SAMPLE SOURCE: Zapp - "More Bounce to the Ounce" (Warner Bros., 1980)
Waajeed: I don’t know how he managed to separate those parts. That’s kinda why I picked it. 'Cause there’s something going on in there where he kinda pulled [things from out of the recording, and] it felt like separation. I know the time when he made the beat was when he had just signed his deal with MCA and the dude at Guitar Center, Johnny Muhammad, had just hooked Jay up with all this incredible software. I know he had mentioned at one point – because we weren’t record shopping as much together at that time – some program that allowed you to pull stuff out from the left-hand side of a track or some fuckin’ craziness. That’s what I think that he did in order to get those kind of separations like that. You just can’t do that by sampling a record. So just on some production wizardry shit, that’s certainly one of my favorites. How he fuckin’ flipped that shit? Crazy. [By using "More Bounce"] that was like the other big challenge within our crew: for cats to re-do joints that people had [already sampled]. In some ways I guess it kind of adds on to that boredom thing – how do you impress your peers by rippin' up something that’s already been done. You gotta really make an effort.
9. J Dilla - "Track #35" (Beat CD track, 2005)
SAMPLE SOURCE: Banco Del Mutuo Soccorso - "Nothing's the Same" (Manticore, 1975)
Waajeed: I was out in Portland and I ran into Rev Shines from Lifesavas. And I spent the afternoon talking with him about records – he’s like a fuckin' Dilla crazy nerd. And he put me up on the original of that record – the Banco joint. It's got this really funny album cover . It’s a brown and white cover and this dude is throwing a leather shoe in the air, and on the back of it he’s naked with this thing covering his head. It’s the strangest looking record ever, man.
It was always one of the beats that I loved. It was a mystery to me why nobody ever picked it [to rhyme on]. When [Rev Shines] put me up on the sample, I was like, wooooow. Straight loop, more or less. And the reason why I chose it as being one of my top flips was because he took it from like the second half bar or something crazy. The loop is really odd. But it falls in the right place. He figured out some way to really make it work. By far, it’s definitely one of my favorite beats ever.
10. Busta Rhymes - "Show Me What You Got" (Elektra, 2000)
SAMPLE SOURCE: Stereolab - "Come and Play in the Milky Night" (1999)
Waajeed: Again, it goes against my theory of loops. Sometimes if it’s there what can you do? All you can do is run with it. It’s there. No need to put all this extra effort in. Run it. I think [I first heard this] at Baatin [of Slum Village]’s birthday party. We had a celebration for Baatin’s birthday at Pizza Hut. Crazy. [ laughs ] Baatin’s sister threw it. At the end of it we all went outside and was listening to beats. And he played that beat, and it was just like, my gosh. I was like, "Man, that shit sound like a loop." He was like, "Man, you know how we do." I was like, "Aw, fuck!" Once again proven wrong!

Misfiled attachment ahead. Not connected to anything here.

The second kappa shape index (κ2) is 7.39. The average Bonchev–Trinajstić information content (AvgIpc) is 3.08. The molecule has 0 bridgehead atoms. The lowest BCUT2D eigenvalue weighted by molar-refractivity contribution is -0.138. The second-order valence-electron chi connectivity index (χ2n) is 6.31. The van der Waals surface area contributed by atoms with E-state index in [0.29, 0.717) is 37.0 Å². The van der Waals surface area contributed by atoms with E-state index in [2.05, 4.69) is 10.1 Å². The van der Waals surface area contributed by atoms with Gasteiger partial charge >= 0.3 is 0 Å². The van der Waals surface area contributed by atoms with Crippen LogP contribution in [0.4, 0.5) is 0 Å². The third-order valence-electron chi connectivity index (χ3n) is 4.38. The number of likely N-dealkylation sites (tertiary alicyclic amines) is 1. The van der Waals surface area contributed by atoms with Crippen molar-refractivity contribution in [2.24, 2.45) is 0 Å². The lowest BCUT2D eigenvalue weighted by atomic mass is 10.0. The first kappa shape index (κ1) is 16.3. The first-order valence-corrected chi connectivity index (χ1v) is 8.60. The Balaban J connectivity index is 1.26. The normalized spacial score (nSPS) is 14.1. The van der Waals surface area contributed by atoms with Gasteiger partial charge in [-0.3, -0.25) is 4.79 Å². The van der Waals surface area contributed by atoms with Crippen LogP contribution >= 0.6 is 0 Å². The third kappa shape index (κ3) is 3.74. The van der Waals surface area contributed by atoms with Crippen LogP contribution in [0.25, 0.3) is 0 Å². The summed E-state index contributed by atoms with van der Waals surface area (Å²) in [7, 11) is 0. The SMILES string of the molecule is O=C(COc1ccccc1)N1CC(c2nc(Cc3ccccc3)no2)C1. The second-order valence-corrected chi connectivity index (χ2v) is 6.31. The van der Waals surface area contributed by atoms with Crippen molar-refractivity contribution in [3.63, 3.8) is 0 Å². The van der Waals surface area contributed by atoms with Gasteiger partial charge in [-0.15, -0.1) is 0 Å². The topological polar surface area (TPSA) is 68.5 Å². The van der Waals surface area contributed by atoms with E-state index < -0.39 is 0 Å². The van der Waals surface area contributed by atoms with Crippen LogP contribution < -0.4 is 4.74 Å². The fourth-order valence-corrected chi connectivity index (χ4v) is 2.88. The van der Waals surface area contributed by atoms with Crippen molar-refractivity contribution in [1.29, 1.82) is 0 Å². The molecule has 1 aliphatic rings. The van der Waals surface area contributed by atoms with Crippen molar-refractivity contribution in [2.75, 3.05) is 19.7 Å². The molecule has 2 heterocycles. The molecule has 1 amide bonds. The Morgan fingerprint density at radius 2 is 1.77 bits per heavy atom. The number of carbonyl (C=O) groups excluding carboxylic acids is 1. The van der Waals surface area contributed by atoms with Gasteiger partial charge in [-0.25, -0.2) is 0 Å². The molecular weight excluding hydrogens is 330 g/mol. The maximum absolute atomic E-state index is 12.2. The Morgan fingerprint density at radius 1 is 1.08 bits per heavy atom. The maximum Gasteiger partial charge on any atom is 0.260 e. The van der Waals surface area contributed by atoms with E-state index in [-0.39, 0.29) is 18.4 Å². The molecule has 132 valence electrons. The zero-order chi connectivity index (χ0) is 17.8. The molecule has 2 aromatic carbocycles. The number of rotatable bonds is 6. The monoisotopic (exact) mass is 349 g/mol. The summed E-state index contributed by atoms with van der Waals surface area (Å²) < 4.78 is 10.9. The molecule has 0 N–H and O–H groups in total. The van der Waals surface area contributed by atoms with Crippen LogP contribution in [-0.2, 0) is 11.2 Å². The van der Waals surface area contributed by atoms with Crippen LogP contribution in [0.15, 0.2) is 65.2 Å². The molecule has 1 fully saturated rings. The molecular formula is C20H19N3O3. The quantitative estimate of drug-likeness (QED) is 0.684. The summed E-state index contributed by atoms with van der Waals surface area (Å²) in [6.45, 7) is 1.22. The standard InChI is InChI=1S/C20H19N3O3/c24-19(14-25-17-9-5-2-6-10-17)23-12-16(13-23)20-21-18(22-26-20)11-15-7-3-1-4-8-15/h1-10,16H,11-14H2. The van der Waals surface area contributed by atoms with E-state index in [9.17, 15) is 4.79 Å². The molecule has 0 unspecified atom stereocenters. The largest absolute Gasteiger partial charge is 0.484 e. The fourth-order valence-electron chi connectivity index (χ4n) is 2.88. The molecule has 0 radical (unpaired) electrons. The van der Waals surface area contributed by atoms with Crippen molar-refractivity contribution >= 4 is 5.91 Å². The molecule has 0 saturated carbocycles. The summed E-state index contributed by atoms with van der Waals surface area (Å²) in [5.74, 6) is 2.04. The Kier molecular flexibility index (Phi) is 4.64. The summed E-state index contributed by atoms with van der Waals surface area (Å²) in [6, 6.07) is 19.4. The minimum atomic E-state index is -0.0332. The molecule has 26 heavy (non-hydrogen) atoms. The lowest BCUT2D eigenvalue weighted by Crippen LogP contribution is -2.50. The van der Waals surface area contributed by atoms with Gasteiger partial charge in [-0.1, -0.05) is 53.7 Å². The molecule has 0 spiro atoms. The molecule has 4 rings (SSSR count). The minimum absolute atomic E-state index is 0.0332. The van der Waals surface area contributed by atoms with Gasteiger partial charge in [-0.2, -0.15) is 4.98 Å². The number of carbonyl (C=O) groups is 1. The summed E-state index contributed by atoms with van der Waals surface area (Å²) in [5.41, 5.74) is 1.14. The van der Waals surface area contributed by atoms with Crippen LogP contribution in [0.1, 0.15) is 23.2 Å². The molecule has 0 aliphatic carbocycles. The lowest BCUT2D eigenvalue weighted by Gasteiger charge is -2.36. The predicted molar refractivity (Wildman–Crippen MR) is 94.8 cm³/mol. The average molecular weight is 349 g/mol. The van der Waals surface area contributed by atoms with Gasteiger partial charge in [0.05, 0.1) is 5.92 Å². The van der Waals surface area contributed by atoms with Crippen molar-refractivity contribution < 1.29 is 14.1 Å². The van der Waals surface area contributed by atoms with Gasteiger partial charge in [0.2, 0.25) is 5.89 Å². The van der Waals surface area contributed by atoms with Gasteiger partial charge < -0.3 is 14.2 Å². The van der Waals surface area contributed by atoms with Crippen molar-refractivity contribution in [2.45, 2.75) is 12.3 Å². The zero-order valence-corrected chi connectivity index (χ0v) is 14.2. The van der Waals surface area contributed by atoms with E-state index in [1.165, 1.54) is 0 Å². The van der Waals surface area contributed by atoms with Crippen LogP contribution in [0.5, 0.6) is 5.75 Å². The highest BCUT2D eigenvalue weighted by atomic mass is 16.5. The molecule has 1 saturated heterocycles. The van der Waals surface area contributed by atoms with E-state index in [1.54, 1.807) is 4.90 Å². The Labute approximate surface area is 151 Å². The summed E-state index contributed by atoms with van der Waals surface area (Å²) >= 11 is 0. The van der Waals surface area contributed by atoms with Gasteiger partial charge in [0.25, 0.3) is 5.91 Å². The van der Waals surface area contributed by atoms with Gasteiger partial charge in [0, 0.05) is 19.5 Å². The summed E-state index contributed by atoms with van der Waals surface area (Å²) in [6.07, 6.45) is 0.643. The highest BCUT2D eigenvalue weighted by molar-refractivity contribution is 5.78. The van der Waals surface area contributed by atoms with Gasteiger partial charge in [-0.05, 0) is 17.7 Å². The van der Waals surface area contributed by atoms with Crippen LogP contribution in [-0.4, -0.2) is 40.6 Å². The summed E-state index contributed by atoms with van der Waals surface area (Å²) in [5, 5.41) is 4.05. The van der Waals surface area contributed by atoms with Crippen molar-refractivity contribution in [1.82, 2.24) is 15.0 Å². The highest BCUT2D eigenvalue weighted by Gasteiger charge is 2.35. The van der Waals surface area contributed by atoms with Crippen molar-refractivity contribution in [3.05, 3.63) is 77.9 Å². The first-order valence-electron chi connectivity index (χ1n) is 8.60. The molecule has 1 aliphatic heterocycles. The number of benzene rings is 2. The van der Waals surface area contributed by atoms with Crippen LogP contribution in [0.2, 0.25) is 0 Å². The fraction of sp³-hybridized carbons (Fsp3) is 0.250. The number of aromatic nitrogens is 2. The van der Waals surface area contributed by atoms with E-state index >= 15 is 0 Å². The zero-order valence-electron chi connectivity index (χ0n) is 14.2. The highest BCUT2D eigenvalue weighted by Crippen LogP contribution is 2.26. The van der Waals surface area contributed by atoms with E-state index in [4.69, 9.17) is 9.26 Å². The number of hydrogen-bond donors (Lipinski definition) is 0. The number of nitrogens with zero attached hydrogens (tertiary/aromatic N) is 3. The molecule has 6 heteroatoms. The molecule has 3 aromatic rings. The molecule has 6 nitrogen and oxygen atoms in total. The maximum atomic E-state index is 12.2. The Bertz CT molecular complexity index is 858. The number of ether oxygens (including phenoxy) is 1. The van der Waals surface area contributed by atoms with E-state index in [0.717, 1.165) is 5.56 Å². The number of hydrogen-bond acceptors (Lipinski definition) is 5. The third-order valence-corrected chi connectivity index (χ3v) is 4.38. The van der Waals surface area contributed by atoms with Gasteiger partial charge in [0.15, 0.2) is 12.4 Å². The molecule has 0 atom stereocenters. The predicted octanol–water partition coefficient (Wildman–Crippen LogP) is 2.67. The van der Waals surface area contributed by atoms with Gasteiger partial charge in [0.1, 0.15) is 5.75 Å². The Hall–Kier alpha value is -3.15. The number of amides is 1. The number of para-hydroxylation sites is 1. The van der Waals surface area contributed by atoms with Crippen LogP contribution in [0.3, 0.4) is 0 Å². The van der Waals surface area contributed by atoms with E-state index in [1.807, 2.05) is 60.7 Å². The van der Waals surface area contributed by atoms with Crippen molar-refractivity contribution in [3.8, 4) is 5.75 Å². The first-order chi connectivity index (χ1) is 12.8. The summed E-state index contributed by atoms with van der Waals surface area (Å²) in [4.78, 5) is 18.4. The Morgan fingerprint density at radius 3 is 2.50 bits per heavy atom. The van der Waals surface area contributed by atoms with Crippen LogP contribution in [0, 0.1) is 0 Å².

Very often - because I consider [Dilla to be] my mentor - people say, "Well, what did you learn beat-wise from him?" That’s a difficult question. I honestly have to say that I wish he was my mentor in that way where I sat down and he tutored me. I wish I did have that. Jay was always super secretive, super protective, very competitive. So there was none of that goin' on at all. None whatsoever. [ laughs ] I wish. But I think on a larger level [the thing] I learned from him was just be diligent in your craft. I didn’t necessarily learn how to EQ snares and kicks and program all that shit, but I did learn to really marry it . Put your life into it. It’s bigger than music. It’s really about commitment. A commitment to excellence. Not even so much about popularity and trying to be everybody’s favorite and all that shit. Because I know he really had no aspirations for that. His drive was internal. It was based a lot on [competing with] us – the crew. We were all mad competitive like that. I’m sure that played a large part of it too, I know it did for me. I learned to really commit myself to my craft. Craft first, brand second. I think that’s the opposite of what’s going on these days, where people are so fashion conscious and so brand conscious that the music suffers. You got a bunch of people out there practicing on the fuckin’ stage. So yeah, I think that diligence to the craft first is still something that I live with every day.